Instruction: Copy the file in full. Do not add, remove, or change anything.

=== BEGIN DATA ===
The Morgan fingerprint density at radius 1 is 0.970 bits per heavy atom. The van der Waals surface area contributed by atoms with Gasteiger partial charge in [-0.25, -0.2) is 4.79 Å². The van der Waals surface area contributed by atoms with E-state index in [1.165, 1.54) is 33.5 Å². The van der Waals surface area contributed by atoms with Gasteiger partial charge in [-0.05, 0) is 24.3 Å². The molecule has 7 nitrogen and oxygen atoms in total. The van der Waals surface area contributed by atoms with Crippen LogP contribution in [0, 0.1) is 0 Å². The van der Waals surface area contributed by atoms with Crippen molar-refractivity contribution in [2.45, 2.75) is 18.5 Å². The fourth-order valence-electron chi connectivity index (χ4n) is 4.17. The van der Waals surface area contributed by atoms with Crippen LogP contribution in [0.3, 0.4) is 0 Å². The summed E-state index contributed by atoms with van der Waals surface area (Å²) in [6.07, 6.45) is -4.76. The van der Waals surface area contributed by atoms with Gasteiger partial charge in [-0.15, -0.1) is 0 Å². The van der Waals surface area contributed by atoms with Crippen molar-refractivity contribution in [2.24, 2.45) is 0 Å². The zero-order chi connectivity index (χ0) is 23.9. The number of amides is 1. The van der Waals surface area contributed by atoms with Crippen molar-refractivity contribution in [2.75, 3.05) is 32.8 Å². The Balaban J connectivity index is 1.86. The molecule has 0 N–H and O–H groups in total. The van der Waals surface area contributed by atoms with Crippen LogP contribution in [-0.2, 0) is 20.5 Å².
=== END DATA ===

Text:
The Morgan fingerprint density at radius 1 is 0.970 bits per heavy atom. The van der Waals surface area contributed by atoms with Gasteiger partial charge in [-0.25, -0.2) is 4.79 Å². The van der Waals surface area contributed by atoms with E-state index in [1.165, 1.54) is 33.5 Å². The van der Waals surface area contributed by atoms with Gasteiger partial charge in [-0.05, 0) is 24.3 Å². The molecule has 7 nitrogen and oxygen atoms in total. The van der Waals surface area contributed by atoms with Crippen LogP contribution in [0, 0.1) is 0 Å². The van der Waals surface area contributed by atoms with Crippen molar-refractivity contribution in [2.45, 2.75) is 18.5 Å². The fourth-order valence-electron chi connectivity index (χ4n) is 4.17. The van der Waals surface area contributed by atoms with Crippen LogP contribution in [0.3, 0.4) is 0 Å². The summed E-state index contributed by atoms with van der Waals surface area (Å²) in [6.07, 6.45) is -4.76. The van der Waals surface area contributed by atoms with Gasteiger partial charge in [-0.15, -0.1) is 0 Å². The van der Waals surface area contributed by atoms with Crippen molar-refractivity contribution in [2.24, 2.45) is 0 Å². The zero-order chi connectivity index (χ0) is 23.9. The number of amides is 1. The van der Waals surface area contributed by atoms with Crippen molar-refractivity contribution in [2.75, 3.05) is 32.8 Å². The Balaban J connectivity index is 1.86. The molecule has 0 N–H and O–H groups in total. The van der Waals surface area contributed by atoms with Crippen LogP contribution in [-0.2, 0) is 20.5 Å².